By Adrian Marsh
When I moved out of the dorms at Arizona State University at the beginning of summer 2018 and into a house with a couple of roommates, I was officially on my own, financially. That was the first time I had been responsible for not only covering housing but now utilities, Internet, grocery among other expenses. My parents have always supported me and will always support me, as long as they are around, but it was time for me to be pushed even further out of the nest. And I wanted to take that next step.
I thought it would come easy. I thought I knew how to handle my money.
I handled it, for sure, but probably could have done so much more efficiently. That summer, I took an online accounting class and learned how to make budget sheets and income statements. That is exactly what I needed in order to prepare financially for the upcoming semester. I knew a check would be sent to me with student loans for the semester, but I also knew I didn’t need every penny that was available. I didn’t need extra money, which isn’t even mine to begin with, sitting in my bank account tempting me to treat myself every weekend. I had a source of income lined up for the semester. So I launched Microsoft Excel on my laptop and essentially made an income statement. I listed the fall semester months —August through December — followed by sources of income, expenses such as rent, utilities, groceries, entertainment and Internet. Some of the expenses were fixed, such as rent and Internet. And others varied, so I had to make an educated guess. After calculating how much money I would need to get through the semester and receiving my student loan check in the mail, I transferred the projected amount I would need into my savings and sent back the remainder. While the loans are sitting in my savings, I also set a goal to live off of my checking account as much as possible. Work checks are deposited into my checking account and though they don’t cover everything, they do serve as a fine cushion.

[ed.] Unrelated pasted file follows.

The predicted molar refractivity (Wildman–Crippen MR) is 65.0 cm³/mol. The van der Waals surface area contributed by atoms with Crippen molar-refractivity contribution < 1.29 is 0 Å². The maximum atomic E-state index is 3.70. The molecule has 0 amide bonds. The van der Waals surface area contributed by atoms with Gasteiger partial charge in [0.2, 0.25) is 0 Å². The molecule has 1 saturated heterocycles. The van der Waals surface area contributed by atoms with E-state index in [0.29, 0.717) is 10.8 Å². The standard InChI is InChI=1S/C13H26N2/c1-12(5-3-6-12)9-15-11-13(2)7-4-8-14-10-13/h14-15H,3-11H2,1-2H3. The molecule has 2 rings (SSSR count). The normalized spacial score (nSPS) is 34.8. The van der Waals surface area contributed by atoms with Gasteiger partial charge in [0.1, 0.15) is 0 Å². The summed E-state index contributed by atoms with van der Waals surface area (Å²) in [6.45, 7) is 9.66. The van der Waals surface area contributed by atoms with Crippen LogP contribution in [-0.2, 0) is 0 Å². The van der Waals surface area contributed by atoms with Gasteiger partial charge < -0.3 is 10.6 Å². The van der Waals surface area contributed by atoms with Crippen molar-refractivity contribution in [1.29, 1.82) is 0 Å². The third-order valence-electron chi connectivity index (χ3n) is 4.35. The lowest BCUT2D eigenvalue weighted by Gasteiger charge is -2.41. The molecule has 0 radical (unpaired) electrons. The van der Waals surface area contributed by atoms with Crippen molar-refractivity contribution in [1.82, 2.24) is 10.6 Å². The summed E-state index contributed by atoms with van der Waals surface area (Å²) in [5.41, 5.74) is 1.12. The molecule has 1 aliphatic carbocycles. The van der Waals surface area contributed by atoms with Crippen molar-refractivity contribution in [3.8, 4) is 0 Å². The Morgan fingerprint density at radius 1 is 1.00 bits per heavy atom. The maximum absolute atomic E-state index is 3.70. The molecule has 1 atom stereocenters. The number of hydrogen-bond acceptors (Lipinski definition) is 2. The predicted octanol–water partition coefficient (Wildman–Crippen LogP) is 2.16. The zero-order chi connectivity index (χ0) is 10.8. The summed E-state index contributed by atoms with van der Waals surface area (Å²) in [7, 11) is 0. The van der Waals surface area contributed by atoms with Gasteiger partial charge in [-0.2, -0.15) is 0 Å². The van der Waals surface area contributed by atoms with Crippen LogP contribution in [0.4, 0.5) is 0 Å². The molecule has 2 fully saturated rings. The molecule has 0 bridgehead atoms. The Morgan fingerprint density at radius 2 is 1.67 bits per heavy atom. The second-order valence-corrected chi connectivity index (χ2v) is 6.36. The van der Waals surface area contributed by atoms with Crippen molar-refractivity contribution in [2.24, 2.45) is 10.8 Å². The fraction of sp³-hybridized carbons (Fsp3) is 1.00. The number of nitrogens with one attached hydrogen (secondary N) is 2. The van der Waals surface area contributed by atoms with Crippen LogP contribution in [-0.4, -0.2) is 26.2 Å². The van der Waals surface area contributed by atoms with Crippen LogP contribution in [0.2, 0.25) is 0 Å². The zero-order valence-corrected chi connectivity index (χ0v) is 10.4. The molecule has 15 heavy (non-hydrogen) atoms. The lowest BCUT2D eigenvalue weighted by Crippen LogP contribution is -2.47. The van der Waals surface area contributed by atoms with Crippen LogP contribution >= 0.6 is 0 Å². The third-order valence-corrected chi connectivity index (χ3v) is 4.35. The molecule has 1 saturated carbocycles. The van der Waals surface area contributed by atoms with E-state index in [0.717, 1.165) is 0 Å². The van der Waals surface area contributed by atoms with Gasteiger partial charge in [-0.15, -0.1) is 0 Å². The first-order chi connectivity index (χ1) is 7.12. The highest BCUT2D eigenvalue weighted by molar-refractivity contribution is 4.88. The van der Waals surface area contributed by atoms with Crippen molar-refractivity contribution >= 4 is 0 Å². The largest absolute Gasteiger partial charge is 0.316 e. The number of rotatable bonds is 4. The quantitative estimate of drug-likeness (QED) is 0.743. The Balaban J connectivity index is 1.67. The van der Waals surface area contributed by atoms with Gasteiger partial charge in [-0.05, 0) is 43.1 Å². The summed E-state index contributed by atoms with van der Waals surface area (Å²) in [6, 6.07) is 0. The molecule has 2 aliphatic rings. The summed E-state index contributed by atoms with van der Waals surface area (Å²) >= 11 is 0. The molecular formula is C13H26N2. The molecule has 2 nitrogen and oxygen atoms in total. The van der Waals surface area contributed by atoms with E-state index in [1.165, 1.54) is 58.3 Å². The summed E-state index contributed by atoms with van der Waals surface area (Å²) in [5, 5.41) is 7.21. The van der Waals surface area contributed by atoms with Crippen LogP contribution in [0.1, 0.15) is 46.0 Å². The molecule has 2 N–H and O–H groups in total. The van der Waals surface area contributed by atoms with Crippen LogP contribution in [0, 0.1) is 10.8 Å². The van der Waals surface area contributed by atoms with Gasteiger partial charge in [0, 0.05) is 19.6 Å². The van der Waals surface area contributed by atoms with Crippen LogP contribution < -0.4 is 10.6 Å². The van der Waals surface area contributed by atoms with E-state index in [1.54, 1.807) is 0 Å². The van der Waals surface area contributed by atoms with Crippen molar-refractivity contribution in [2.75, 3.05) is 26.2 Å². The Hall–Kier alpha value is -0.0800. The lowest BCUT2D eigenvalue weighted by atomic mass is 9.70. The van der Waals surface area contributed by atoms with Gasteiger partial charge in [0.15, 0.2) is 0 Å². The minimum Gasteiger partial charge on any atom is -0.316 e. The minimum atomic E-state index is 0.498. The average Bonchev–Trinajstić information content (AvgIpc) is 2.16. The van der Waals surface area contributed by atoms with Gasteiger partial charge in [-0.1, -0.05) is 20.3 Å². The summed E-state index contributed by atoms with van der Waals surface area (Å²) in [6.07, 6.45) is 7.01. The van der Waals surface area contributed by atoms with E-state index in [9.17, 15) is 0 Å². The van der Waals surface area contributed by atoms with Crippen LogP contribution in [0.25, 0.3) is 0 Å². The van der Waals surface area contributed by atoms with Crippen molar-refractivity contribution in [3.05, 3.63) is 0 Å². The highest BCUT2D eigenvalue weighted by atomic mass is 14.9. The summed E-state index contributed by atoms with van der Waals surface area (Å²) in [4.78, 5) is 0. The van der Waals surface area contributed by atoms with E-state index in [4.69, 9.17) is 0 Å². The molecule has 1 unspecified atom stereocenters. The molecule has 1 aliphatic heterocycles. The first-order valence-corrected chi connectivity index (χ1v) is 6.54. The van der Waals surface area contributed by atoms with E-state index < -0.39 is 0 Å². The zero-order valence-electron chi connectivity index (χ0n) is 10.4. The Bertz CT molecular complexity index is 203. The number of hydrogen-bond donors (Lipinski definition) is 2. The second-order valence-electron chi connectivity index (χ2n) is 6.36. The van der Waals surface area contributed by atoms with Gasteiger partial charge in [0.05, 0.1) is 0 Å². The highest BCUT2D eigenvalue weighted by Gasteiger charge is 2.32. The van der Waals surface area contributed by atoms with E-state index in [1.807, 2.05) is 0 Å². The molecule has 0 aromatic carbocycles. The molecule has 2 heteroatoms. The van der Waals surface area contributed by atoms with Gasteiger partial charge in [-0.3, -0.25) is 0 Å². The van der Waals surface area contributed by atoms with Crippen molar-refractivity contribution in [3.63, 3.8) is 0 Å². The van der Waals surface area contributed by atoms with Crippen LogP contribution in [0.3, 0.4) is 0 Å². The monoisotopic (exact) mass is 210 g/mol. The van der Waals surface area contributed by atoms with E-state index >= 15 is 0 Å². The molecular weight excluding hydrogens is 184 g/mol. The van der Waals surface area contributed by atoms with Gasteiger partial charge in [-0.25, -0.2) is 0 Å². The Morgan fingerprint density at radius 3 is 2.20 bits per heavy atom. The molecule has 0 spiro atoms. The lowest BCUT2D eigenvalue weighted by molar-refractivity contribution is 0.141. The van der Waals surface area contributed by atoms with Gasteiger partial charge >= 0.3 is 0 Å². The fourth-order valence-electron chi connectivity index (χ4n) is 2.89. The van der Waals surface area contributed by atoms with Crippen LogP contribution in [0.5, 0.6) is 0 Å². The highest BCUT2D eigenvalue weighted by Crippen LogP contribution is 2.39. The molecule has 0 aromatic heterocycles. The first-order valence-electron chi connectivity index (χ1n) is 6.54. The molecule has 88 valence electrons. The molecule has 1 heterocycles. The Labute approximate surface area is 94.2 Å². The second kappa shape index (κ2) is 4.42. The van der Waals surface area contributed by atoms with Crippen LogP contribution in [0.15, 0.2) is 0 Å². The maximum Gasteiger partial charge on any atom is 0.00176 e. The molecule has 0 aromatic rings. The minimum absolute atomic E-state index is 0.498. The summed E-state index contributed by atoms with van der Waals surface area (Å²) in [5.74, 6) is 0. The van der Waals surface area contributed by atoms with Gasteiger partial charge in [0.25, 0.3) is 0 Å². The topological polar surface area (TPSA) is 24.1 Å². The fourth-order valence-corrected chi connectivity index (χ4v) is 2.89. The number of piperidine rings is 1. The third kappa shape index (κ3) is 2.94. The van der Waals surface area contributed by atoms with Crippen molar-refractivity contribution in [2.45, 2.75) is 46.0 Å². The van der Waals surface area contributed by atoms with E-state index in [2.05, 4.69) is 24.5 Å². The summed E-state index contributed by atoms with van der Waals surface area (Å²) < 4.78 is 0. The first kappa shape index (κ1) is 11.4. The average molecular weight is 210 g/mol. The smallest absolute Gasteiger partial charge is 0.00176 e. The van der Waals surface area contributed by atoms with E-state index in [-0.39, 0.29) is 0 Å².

In terms of entertainment for a “broke college student,” there are actually plenty of options that don’t involve disgusting fraternity parties and hideous fake ID cards. Being part of a large, religious organization is how I feed myself half of the time. They know how to reel us in with free food at social gatherings. Other opportunities my friends and I have enjoyed during college include free museum days, exploring the art and murals downtown, bike riding around Tempe lake at night, chasing Arizona’s gorgeous sunsets, hiking and showing our school spirit at free sporting events.
Halfway into said semester, and I’m comfortable. For once, something I learned in class could be applied to real life. Who would have thought? I know people who mismanage their money to an extent that is completely beyond me, and I appreciate that a little bit of time and math skills now can help me build a stronger, more stable future.
Adrian Marsh is a student at Arizona State University.